PARIS (AP) — “Dead or Alive.” The chilling words were scrawled on photos of three police officers in their uniforms posted last month on a wall in a Grenoble suburb, in southwest France.
To French police, feeling endangered and disrespected, this is just one more sign of an upsurge in violence targeting them and making it harder to keep France safe.
A police officer was shot to death last week on a routine check at a street corner frequented by drug dealers in the historic district of Avignon, a southern tourist mecca. The murder in broad daylight struck a chord among the French, with thousands of people joining police to pay homage Sunday to the 36-year-old officer, Eric Masson, at Avignon police headquarters.
At a solemn national tribute Tuesday to the fallen officer, Prime Minister Jean Castex vowed France would not shirk in its fight against dealers, a national priority that has put officers like Masson in harm’s way.
On orders from President Emmanuel Macron, Masson was posthumously named Chevalier, or knight, of the Legion of Honor, France’s highest award.
It was the second national homage to a police official in less than two weeks, after the fatal stabbing April 23 of an official inside the entrance of her station in the Paris suburb of Rambouillet by a man authorities say was an Islamic radical.
“Violence against police has doubled in 20 years,” said Thierry Clair, deputy chief of the police union UNSA, adding that verbal insults or spitting aren’t uncommon.
Experts, however, note that more French police were killed in past decades than today, but that police tactics have hardened in recent years, leading to a deficit in confidence amid claims of systemic racism within the police, racial profiling and videos showing apparent abuse and sometimes deadly violence.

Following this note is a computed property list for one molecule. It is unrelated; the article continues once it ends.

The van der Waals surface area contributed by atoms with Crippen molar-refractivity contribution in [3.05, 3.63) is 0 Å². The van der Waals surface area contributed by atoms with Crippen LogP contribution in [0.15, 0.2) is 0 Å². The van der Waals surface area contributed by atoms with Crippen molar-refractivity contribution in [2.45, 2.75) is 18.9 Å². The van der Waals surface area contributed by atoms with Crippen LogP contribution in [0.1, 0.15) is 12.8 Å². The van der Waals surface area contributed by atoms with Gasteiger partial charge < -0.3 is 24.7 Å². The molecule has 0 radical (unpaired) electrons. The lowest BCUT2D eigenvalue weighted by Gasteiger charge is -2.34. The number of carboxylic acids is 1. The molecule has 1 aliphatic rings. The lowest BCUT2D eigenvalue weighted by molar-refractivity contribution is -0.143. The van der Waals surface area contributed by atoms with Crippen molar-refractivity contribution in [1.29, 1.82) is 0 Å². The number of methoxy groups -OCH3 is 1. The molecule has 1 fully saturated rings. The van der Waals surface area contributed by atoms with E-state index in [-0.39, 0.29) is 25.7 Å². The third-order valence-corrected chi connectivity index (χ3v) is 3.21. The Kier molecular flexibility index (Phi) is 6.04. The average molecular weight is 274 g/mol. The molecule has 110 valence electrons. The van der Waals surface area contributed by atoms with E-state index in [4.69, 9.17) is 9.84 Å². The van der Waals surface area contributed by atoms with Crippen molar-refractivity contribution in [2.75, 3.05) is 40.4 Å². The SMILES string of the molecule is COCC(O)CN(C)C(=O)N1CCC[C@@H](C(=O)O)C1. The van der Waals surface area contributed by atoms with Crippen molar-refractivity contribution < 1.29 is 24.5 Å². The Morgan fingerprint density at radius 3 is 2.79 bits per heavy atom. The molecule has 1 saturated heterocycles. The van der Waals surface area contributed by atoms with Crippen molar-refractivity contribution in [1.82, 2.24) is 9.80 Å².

Still, French law enforcers have been repeatedly targeted in recent months, and some say that anti-police violence has exploded among delinquents, often drug dealers flush with weapons. The two main suspect in Masson’s killings both had records linked to drugs.
And this has struck a political chord.
“It’s a reality that there is violence in our society and it’s swelling, and that each day the role of our police is made more difficult by this violence,” the president said over the weekend.
Security is a perennial issue in elections and with regional elections next month and next year’s presidential election, the topic has special traction. The centrist Macron, who is expected to try for a second term, recently made going after drug dealers a priority.
Last month, he blasted drug trafficking as “the economic matrix of violence” in an interview with the conservative-leaning newspaper Le Figaro. “To eradicate them by all means has become the mother of battles.”
While U.S. legislators are working on a sweeping effort to rein in police powers in the wake of George Floyd’s death in Minnesota last year, France’s government has instead been increasing police powers.